Dwight’s new face. Dwight’s fucking new face. In the book Dwight gets shot to pieces and messed up by Ava. During his rejuvenation period he has an exceptional amount of plastic surgery done and arrives in Sin City with a new face. In the comic, this works really well, in the film, not as much; especially as we’ve already established that said new face is that of Clive Owen. So what did they do instead? I have absolutely no idea but it was bloody hideous! Brolin steps off a train pretending he’s somebody else, neither imitating the comic Dwight or Clive Owen’s Dwight. They slap a cheap floppy wig on him and a weird looking pointy chin that felt reminiscent of a character in the 1990 Dick Tracy flick. Terrible choice, terrible effect, terrible reasoning.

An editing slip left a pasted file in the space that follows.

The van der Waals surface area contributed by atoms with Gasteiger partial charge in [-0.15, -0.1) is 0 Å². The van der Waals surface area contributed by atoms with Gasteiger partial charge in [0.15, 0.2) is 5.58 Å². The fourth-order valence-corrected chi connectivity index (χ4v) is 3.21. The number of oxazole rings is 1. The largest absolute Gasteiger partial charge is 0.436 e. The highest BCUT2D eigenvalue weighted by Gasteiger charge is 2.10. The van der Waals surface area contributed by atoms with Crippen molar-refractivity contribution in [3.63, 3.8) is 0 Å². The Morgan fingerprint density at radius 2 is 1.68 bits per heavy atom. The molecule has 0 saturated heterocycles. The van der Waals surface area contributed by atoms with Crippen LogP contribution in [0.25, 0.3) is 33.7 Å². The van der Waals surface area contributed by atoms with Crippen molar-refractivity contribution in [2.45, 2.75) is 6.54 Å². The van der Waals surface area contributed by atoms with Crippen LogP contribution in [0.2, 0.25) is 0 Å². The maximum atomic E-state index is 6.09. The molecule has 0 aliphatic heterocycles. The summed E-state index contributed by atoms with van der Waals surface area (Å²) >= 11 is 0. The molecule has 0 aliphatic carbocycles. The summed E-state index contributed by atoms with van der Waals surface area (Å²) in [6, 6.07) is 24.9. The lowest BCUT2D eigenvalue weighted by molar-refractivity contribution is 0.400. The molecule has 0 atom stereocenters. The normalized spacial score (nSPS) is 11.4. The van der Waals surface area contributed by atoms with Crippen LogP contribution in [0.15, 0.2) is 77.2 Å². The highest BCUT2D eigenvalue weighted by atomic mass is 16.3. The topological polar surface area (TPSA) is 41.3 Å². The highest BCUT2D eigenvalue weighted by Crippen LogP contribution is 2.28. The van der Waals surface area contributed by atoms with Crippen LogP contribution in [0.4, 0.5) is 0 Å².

“Hell is watching the ones you love in pain”
In A Few Words:
“Let this be a lesson to all budding filmmakers. There’s no need to rush to sequels but there is a definite time and a place for follow-ups and if you have the opportunity, strike while the iron is hot, lest you end up with Sin City: A Dame To Kill For”